In particular, it called on Glencore to offer 3.25 shares for every existing Xstrata share, a price which it said “would provide a more appropriate distribution of benefits of the merger, while properly recognising the intrinsic standalone value of Xstrata”.
On 30 August, Qatar Holding released another statement, saying that “although it continues to support the principle of a combination of Glencore with Xstrata, it has determined that it will not support the proposed merger terms”. As a result, it said that it would vote against the deal at a shareholders’ meeting that was due to be held on 7 September.
Qatar has not been alone in its opposition to the deal. Other Xstrata shareholders, including Norway’s Norges Bank, have also voiced dissent and the strength of opposition was enough to force Glencore to improve the terms of the offer in early September to 3.05 Glencore shares in return for each Xstrata share, which it described as its final offer.
In response, Xstrata’s management team has said it will give its verdict on the improved pricing of the deal by 24 September, after consultation with its major shareholders. Qatar Holding, meanwhile, says it is also “giving careful consideration” to the new offer.
Awaiting greenlight on Xstrata deal
At the time of writing, many observers expect the deal to go ahead with Doha’s support. In a widely reported research note published on 11 September, Bank of America Merrill Lynch said that Qatar has not “publicly given their consent, but we believe it unlikely that Glencore would have made a full and final offer without having sought their consent”.
“I think Qatar Holding wants the deal to go through,” says another, Doha-based analyst. “That’s why it bought the shares in Xstrata.”
If that is the case, it will be a sign that Qatar feels that it has leveraged as much as it realistically can from the deal. It will also be a qualified success for its tough negotiating and investment tactics, even if the price falls slightly short of its earlier demands.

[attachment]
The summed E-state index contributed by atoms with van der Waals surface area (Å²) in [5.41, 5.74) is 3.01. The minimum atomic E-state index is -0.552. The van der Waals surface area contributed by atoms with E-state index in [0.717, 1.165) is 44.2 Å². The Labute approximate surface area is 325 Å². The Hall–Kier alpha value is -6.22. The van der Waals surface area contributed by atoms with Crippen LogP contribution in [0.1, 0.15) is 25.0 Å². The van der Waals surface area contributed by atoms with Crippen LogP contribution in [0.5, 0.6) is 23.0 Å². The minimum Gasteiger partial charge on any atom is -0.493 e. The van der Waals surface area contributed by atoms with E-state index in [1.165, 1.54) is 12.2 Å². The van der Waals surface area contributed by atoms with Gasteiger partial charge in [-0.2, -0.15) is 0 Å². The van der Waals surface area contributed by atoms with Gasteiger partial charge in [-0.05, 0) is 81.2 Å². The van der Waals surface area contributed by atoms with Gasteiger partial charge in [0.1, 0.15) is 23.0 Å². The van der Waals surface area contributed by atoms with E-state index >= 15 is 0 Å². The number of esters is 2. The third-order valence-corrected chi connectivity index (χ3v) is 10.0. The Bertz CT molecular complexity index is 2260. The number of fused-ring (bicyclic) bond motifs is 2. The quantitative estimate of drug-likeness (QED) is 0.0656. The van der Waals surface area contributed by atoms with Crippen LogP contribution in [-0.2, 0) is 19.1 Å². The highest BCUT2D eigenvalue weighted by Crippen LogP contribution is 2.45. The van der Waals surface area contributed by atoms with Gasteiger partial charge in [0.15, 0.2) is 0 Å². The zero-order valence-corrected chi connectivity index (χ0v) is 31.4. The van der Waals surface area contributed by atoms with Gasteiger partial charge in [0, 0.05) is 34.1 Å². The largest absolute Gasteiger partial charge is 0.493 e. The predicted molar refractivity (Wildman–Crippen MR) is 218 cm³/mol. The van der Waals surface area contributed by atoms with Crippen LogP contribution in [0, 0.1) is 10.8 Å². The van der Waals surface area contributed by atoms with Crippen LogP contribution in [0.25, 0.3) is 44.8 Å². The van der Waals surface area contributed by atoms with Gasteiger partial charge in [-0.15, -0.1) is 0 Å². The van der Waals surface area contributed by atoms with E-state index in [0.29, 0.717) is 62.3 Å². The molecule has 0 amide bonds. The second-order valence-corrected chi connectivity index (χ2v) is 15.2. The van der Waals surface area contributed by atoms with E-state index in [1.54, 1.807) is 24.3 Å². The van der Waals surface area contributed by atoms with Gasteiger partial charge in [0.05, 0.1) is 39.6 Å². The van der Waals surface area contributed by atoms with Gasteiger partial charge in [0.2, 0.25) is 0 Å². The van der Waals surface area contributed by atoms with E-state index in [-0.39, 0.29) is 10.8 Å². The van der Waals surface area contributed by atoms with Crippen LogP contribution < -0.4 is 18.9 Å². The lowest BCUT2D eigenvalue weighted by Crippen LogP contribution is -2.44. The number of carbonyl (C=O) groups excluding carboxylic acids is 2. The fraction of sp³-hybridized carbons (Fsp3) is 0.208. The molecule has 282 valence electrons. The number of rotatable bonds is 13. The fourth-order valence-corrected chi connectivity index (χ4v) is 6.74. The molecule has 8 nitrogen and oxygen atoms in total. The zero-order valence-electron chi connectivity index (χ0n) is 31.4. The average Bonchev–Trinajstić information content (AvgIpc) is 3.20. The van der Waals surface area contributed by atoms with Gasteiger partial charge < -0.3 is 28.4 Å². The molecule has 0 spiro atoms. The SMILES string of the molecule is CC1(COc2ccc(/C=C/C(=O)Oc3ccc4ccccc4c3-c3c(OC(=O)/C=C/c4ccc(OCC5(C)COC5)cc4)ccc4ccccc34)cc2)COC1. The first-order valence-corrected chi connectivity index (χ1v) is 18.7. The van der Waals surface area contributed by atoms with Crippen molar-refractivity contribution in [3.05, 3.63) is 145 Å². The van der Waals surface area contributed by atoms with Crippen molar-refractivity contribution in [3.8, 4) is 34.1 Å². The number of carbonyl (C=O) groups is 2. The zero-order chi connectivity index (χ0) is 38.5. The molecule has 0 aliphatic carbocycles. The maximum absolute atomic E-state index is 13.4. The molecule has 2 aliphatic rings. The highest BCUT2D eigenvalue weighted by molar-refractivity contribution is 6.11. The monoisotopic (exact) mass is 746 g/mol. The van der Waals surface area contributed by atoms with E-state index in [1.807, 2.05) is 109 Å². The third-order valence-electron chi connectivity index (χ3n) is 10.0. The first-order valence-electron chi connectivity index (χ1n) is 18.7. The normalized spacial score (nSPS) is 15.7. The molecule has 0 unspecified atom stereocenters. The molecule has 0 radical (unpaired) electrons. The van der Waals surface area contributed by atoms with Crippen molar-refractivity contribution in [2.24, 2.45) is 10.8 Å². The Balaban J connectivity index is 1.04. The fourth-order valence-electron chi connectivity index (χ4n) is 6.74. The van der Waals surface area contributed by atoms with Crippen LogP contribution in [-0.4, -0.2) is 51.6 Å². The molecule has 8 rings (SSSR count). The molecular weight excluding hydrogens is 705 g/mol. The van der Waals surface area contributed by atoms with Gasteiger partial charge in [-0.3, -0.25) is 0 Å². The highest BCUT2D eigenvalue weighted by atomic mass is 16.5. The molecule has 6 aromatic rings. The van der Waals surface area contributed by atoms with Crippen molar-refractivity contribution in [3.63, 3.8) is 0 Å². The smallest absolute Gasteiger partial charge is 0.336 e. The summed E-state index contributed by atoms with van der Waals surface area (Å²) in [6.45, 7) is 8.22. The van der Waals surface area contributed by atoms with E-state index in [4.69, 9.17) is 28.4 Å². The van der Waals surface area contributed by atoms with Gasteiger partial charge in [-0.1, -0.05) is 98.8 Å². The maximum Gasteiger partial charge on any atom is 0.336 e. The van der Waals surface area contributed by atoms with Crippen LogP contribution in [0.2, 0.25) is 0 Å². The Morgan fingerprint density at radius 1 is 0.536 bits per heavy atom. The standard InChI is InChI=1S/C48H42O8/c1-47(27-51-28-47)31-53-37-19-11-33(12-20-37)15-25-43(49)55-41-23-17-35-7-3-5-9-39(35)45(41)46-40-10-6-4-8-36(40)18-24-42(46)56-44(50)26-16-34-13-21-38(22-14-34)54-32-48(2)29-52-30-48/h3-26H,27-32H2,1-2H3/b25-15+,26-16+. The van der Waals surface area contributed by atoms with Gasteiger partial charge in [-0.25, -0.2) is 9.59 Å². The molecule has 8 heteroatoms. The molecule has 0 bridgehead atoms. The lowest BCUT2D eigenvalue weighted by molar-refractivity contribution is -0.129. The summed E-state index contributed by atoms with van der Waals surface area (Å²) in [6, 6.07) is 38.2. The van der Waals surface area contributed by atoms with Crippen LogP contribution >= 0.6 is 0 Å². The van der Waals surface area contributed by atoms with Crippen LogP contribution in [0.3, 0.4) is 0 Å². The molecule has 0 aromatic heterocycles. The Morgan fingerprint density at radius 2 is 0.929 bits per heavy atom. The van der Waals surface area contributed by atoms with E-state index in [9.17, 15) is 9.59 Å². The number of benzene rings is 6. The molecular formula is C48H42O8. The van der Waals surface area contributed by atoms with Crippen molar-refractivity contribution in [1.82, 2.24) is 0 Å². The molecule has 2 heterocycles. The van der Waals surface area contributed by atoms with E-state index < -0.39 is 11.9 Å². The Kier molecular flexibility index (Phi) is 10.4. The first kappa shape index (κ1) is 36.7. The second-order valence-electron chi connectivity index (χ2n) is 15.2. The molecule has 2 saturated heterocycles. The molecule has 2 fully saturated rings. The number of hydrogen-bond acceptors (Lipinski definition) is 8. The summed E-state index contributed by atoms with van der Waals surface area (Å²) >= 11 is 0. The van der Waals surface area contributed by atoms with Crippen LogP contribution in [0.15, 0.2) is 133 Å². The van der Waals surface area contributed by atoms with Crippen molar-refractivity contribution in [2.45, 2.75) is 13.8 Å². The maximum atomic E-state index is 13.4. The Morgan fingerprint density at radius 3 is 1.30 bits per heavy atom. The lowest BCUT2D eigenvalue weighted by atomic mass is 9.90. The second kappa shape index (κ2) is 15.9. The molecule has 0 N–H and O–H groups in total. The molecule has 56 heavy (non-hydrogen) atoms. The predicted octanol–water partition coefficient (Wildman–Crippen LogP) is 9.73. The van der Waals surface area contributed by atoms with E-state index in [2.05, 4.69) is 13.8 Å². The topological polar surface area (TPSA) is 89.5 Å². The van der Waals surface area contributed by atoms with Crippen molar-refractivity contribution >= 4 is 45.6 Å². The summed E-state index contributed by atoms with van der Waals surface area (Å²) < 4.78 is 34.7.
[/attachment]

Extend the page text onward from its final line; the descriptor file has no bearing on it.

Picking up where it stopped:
“Qatar Holding is a long-term investor,” says Kristian Coates Ulrichsen, a research fellow at the London School of Economics. “They’re not fixated by the short-term gains. They want to ensure that they get the best out of their investment. And if they feel their shares are undervalued they’re going to hold out.
“There is an interesting phenomenon here, where you have institutional investors linked to states, who are prepared to use their shareholdings in a much more muscular way to ensure that they get what they perceive to be fair.”
The key question going forward is whether the Xstrata deal will embolden Qatar Holding, or indeed other sovereign wealth funds from the region, to repeat this tactic and become more assertive with their investment strategies. For some analysts, the circumstances of this deal are exceptional and it would be unwise to assume it will set a model for the fund’s actions in the future; not least because it may make it harder to do deals. Those looking for investment might find that the more combative approach adopted on the Xstrata deal gives them pause for thought.